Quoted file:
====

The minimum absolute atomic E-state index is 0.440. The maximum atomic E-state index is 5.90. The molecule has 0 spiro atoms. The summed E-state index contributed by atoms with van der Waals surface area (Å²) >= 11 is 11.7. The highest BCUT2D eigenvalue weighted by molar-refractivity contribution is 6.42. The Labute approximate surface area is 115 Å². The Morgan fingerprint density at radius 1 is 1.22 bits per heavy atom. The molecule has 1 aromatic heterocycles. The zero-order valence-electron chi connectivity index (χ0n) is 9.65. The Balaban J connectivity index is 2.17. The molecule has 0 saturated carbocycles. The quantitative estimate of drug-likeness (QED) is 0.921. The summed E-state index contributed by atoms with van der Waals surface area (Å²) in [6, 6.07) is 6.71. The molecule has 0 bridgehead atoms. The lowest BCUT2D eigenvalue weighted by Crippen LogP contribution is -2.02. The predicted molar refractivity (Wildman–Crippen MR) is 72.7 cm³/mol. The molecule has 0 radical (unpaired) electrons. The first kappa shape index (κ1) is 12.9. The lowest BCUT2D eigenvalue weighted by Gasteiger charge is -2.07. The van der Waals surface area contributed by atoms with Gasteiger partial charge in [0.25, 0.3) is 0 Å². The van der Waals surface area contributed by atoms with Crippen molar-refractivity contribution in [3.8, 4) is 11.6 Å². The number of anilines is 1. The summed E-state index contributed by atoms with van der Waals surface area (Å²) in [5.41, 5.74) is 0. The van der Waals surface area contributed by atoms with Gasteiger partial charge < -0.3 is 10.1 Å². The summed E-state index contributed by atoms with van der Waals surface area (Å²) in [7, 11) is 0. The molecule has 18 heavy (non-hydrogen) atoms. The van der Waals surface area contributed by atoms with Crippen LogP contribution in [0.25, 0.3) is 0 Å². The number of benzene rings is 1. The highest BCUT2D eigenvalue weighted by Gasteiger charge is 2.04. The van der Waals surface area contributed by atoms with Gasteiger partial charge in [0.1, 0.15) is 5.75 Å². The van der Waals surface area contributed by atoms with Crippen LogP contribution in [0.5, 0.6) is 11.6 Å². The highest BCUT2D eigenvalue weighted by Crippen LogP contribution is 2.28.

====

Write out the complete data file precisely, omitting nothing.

The minimum absolute atomic E-state index is 0.440. The maximum atomic E-state index is 5.90. The molecule has 0 spiro atoms. The summed E-state index contributed by atoms with van der Waals surface area (Å²) >= 11 is 11.7. The highest BCUT2D eigenvalue weighted by molar-refractivity contribution is 6.42. The Labute approximate surface area is 115 Å². The Morgan fingerprint density at radius 1 is 1.22 bits per heavy atom. The molecule has 1 aromatic heterocycles. The zero-order valence-electron chi connectivity index (χ0n) is 9.65. The Balaban J connectivity index is 2.17. The molecule has 0 saturated carbocycles. The quantitative estimate of drug-likeness (QED) is 0.921. The summed E-state index contributed by atoms with van der Waals surface area (Å²) in [6, 6.07) is 6.71. The molecule has 0 bridgehead atoms. The lowest BCUT2D eigenvalue weighted by Crippen LogP contribution is -2.02. The predicted molar refractivity (Wildman–Crippen MR) is 72.7 cm³/mol. The molecule has 0 radical (unpaired) electrons. The first kappa shape index (κ1) is 12.9. The lowest BCUT2D eigenvalue weighted by Gasteiger charge is -2.07. The van der Waals surface area contributed by atoms with Gasteiger partial charge in [0.25, 0.3) is 0 Å². The van der Waals surface area contributed by atoms with Crippen molar-refractivity contribution in [3.8, 4) is 11.6 Å². The number of anilines is 1. The summed E-state index contributed by atoms with van der Waals surface area (Å²) in [5.41, 5.74) is 0. The van der Waals surface area contributed by atoms with Gasteiger partial charge < -0.3 is 10.1 Å². The summed E-state index contributed by atoms with van der Waals surface area (Å²) in [7, 11) is 0. The molecule has 18 heavy (non-hydrogen) atoms. The van der Waals surface area contributed by atoms with Crippen LogP contribution in [0.25, 0.3) is 0 Å². The number of benzene rings is 1. The highest BCUT2D eigenvalue weighted by Gasteiger charge is 2.04. The van der Waals surface area contributed by atoms with Gasteiger partial charge in [0.1, 0.15) is 5.75 Å². The van der Waals surface area contributed by atoms with Crippen LogP contribution in [0.5, 0.6) is 11.6 Å². The highest BCUT2D eigenvalue weighted by Crippen LogP contribution is 2.28.